The first historical mention of the Barí (as "Motilones") dates to 1622 and is a comment on their attacks on Spanish trade. Spanish military expeditions ravaged their territory sporadically for the next 150 years, burning longhouses and killing and capturing (as slaves) their residents. In 1772 the Barí were pacified through the offices of a boy who had been captured a few years before. In the following decades most of them were "reduced" to missions operated by Capuchin monks. The missions recorded a total population of 1,233 in 1799, and of 1,025 in 1810; the size of the "unreduced" portion of the population is unknown. In 1818, following the war of independence led by Simón Bolívar, the Capuchins were expelled, and the Barí returned to their traditional way of life. Relations with local criollos had turned bloody again by the 1880s, and raids on the Barí increased in scale and number after the discovery of oil in the region in the first decade of the twentieth century. By the 1950s a band of Colombian Indian killers was making a regular living hunting Barí, and oil-company pilots were bombing longhouses with gasoline drums. Peaceful contact was made in July 1960 by anthropologist Roberto Lizarralde, then in the employ of the Venezuelan Departamento de Asuntos Indígenas (Department of Indigenous Affairs). The pacification program was then turned over to the Capuchin order, now aided by nuns of the Hermanas de la Madre Laura order. An independent North American missionary, Bruce Olson, began work with the Colombian Barí in 1961.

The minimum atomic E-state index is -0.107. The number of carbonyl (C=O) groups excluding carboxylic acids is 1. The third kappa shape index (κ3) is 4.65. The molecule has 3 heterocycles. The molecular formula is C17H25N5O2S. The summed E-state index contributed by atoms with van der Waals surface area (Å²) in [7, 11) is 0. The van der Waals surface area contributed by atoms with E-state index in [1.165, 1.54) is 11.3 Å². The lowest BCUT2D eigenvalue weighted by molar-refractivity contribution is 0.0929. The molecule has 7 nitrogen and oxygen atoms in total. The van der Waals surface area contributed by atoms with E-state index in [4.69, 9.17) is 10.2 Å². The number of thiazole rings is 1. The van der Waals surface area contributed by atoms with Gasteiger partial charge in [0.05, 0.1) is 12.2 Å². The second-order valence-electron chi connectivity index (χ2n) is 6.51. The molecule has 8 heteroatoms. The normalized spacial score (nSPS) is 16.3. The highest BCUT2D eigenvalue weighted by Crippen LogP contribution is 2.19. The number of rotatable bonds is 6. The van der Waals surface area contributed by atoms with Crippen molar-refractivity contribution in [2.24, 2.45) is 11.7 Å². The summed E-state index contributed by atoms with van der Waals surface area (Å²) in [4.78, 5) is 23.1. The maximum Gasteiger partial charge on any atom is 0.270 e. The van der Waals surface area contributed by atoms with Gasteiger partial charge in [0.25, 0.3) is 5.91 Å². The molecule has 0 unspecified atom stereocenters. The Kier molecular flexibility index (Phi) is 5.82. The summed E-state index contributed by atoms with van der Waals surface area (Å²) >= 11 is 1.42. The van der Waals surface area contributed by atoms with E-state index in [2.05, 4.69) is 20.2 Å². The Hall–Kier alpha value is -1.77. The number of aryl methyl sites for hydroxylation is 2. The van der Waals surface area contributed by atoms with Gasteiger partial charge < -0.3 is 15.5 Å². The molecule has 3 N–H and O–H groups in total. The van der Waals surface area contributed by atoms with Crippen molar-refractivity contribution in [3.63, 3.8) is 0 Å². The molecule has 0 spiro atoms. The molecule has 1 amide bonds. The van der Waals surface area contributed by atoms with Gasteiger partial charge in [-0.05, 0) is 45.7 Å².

A reservation was established in 1961 in Venezuela and another in Colombia in 1974. On both reservations the traditional manioc-farming and spear-fishing economy has been massively supplemented by cattle raising financed by the missionaries, and to a lesser extent by the cash cropping of cacao, rice, beans, and plantains. Most Barí children now receive some formal schooling. Since the 1970s the Colombian Barí region has been a refuge for guerrilla groups financing themselves with kidnappings and marijuana cultivation; their relations with the Barí are increasingly tense.